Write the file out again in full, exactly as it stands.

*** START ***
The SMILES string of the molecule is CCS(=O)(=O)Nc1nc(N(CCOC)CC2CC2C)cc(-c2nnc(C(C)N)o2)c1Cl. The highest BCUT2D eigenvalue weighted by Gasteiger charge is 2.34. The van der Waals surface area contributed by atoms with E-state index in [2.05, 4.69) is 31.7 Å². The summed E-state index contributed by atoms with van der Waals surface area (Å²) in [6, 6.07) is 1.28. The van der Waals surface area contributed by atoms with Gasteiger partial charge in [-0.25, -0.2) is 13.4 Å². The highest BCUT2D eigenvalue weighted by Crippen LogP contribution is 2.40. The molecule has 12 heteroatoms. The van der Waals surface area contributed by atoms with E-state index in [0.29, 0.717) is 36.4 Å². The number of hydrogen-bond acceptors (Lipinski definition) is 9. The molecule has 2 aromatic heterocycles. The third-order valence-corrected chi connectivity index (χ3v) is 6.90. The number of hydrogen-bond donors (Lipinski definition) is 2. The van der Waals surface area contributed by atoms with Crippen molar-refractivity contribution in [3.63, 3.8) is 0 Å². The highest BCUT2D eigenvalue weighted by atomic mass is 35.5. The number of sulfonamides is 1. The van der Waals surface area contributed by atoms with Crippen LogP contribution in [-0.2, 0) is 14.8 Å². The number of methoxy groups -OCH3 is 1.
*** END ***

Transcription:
The SMILES string of the molecule is CCS(=O)(=O)Nc1nc(N(CCOC)CC2CC2C)cc(-c2nnc(C(C)N)o2)c1Cl. The highest BCUT2D eigenvalue weighted by Gasteiger charge is 2.34. The van der Waals surface area contributed by atoms with E-state index in [2.05, 4.69) is 31.7 Å². The summed E-state index contributed by atoms with van der Waals surface area (Å²) in [6, 6.07) is 1.28. The van der Waals surface area contributed by atoms with Gasteiger partial charge in [-0.25, -0.2) is 13.4 Å². The highest BCUT2D eigenvalue weighted by Crippen LogP contribution is 2.40. The molecule has 12 heteroatoms. The van der Waals surface area contributed by atoms with E-state index in [0.29, 0.717) is 36.4 Å². The number of hydrogen-bond acceptors (Lipinski definition) is 9. The molecule has 2 aromatic heterocycles. The third-order valence-corrected chi connectivity index (χ3v) is 6.90. The number of hydrogen-bond donors (Lipinski definition) is 2. The van der Waals surface area contributed by atoms with Crippen molar-refractivity contribution in [3.63, 3.8) is 0 Å². The highest BCUT2D eigenvalue weighted by atomic mass is 35.5. The number of sulfonamides is 1. The van der Waals surface area contributed by atoms with Crippen LogP contribution in [-0.2, 0) is 14.8 Å². The number of methoxy groups -OCH3 is 1.